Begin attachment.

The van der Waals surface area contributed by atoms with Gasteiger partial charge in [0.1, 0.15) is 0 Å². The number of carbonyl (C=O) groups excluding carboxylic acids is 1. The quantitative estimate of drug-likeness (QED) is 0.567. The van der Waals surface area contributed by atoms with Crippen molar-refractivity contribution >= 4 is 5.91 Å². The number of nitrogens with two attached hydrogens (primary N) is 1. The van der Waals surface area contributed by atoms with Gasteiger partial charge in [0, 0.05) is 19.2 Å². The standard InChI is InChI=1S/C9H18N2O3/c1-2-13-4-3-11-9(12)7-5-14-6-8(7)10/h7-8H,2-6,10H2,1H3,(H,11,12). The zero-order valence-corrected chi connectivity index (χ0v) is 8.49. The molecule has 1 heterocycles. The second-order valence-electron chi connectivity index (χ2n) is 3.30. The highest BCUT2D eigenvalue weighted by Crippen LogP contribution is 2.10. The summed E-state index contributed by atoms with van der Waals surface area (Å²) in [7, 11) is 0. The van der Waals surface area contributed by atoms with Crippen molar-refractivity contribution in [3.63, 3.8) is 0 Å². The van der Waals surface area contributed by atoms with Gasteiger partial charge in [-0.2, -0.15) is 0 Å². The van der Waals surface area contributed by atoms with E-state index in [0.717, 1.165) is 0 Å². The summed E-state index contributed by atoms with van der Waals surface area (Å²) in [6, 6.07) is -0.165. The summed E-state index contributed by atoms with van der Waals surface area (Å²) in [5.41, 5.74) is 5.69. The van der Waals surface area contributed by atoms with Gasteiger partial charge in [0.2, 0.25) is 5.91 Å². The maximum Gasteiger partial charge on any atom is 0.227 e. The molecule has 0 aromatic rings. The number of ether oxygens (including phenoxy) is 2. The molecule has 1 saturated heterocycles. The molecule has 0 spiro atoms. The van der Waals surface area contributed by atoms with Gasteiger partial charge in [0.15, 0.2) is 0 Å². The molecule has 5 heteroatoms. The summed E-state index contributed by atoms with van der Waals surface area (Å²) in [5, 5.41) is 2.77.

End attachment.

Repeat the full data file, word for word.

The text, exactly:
The van der Waals surface area contributed by atoms with Gasteiger partial charge in [0.1, 0.15) is 0 Å². The number of carbonyl (C=O) groups excluding carboxylic acids is 1. The quantitative estimate of drug-likeness (QED) is 0.567. The van der Waals surface area contributed by atoms with Crippen molar-refractivity contribution >= 4 is 5.91 Å². The number of nitrogens with two attached hydrogens (primary N) is 1. The van der Waals surface area contributed by atoms with Gasteiger partial charge in [0, 0.05) is 19.2 Å². The standard InChI is InChI=1S/C9H18N2O3/c1-2-13-4-3-11-9(12)7-5-14-6-8(7)10/h7-8H,2-6,10H2,1H3,(H,11,12). The zero-order valence-corrected chi connectivity index (χ0v) is 8.49. The molecule has 1 heterocycles. The second-order valence-electron chi connectivity index (χ2n) is 3.30. The highest BCUT2D eigenvalue weighted by Crippen LogP contribution is 2.10. The summed E-state index contributed by atoms with van der Waals surface area (Å²) in [7, 11) is 0. The van der Waals surface area contributed by atoms with Crippen molar-refractivity contribution in [3.63, 3.8) is 0 Å². The van der Waals surface area contributed by atoms with Gasteiger partial charge in [-0.2, -0.15) is 0 Å². The van der Waals surface area contributed by atoms with E-state index in [0.717, 1.165) is 0 Å². The summed E-state index contributed by atoms with van der Waals surface area (Å²) in [6, 6.07) is -0.165. The summed E-state index contributed by atoms with van der Waals surface area (Å²) in [5.41, 5.74) is 5.69. The van der Waals surface area contributed by atoms with Gasteiger partial charge in [0.2, 0.25) is 5.91 Å². The maximum Gasteiger partial charge on any atom is 0.227 e. The molecule has 0 aromatic rings. The number of ether oxygens (including phenoxy) is 2. The molecule has 1 saturated heterocycles. The molecule has 0 spiro atoms. The van der Waals surface area contributed by atoms with Gasteiger partial charge in [0.15, 0.2) is 0 Å². The molecule has 5 heteroatoms. The summed E-state index contributed by atoms with van der Waals surface area (Å²) in [5, 5.41) is 2.77.